A Pap smear also known as a Pap test is a procedure to determine cervical cancer in women. This test screens for the presence of any precancerous or cancerous cell in the cervix – the opening of the uterus that’s situated at the top of the vagina.
Diagnosing cervical cancer at an early stage with a Pap smear offers you a better chance of recovery. It also detects any changes in the cervical cells that suggest cancer may develop at any time in the future. During this test, cells from the cervix are gently scraped away and screened for abnormal growth. This test is the first step in stopping the possible development of cervical cancer.
Who Needs A Pap Smear?
The latest guidelines recommend that women get regular Pap smear screening every three years beginning at age 21. However, some women are at increased risk for cancer and they may need more frequent tests if :
People with the compromised immune system from chemotherapy or an organ transplant
Women over 30 and above, have not had abnormal Pap tests, then you may need to screen once in every five years.
HPV is a virus that leads to warts and elevates the risk of cervical cancer. Women with HPV may be at an increased risk of developing cervical cancer.
Women over the age of 64 with a history of normal Pap smear results can stop taking the test in the future.
Regular Pap smear can be done based on age, regardless of sexual activity, as the HPV virus can be inactive for years and then suddenly become active.
How Often The Test Should Be Repeated?
Health care providers generally recommend repeating Pap smear screening every three years for women between ages 21 to 65.
Certain factors can increase risk, where the doctor may suggest more frequent Pap smear, regardless of the age, these include:
Diagnosed with cervical cancer
A Pap smear test that shows precancerous cells
Exposure to diethylstilbestrol, before birth
Weakened immune response due to organ transplant, chemotherapy
How To Prepare For The Test?
To assure that your Pap smear screen is effective, follow these tips prior to test:
Avoid sexual intercourse, douching, or using vaginal medicines or spermicidal foams, creams, or jellies for two days before going for the test, as these may wash away abnormal cells
Do not schedule the test during the menstrual cycle.
What To Expect?
During The Test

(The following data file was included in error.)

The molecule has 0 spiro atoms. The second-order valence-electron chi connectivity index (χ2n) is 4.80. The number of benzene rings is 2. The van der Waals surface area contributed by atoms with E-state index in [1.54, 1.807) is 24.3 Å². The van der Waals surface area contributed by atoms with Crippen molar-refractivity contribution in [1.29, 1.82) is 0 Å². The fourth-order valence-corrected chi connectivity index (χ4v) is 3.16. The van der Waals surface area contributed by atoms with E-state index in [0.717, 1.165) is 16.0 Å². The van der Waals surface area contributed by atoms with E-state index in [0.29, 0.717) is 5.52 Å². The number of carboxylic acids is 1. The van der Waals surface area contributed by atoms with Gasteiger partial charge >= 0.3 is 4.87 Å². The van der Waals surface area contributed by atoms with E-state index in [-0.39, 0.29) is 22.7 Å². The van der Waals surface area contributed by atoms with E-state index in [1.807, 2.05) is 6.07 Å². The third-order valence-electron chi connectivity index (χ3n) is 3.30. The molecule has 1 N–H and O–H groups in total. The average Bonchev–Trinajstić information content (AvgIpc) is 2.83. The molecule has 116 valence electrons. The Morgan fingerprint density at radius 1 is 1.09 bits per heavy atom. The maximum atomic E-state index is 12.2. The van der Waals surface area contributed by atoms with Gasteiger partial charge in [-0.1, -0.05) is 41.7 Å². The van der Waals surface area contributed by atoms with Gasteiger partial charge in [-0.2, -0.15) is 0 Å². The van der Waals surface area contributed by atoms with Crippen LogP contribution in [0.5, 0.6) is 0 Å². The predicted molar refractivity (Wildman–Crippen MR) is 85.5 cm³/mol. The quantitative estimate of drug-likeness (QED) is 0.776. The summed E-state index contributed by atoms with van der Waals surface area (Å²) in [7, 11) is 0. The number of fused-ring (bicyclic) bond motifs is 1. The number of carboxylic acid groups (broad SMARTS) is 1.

A Pap smear takes only a few minutes and it is performed in the hospital. You may have to undress from the waist down and lie on your back on an exam table with knees bent and heels rest in supports called stirrups. The doctor will gently insert an instrument called a speculum into the vagina that holds the walls of the vagina apart so that doctor can examine your cervix. Then the doctor takes samples of cervical cells using a soft brush and a flat scraping device called a spatula, which does not hurt.
After The test
After the Pap smear test, you can carry out normal activities without any restrictions. The samples collected are examined under a microscope to look for traits in the cells that indicate cancer or a precancerous condition.
What Does The Results Mean?
The possible results from a Pap smear can be normal or abnormal.
Normal Pap smear
If the result is normal then it means no abnormal cells were identified, normal results are referred to as negative. With a normal result, you probably won’t need a Pap smear for another three years.
Abnormal Pap smear
If the test result is abnormal, this doesn’t mean you have cancer but suggests that there are abnormal cells on the cervix and some of which can be precancerous. There are several levels of abnormal cells:
Atypical squamous cells of undetermined significance
Mild inflammation or minor cell changes (dysplasia)
Carcinoma in situ
Cancer or pre-cancer
Depending upon the test results your healthcare provider may recommend:
To increase the frequency of Pap smear screening.
Further evaluation of cervical tissue with colposcopy will use light and magnification to see vaginal and cervical tissues more clearly.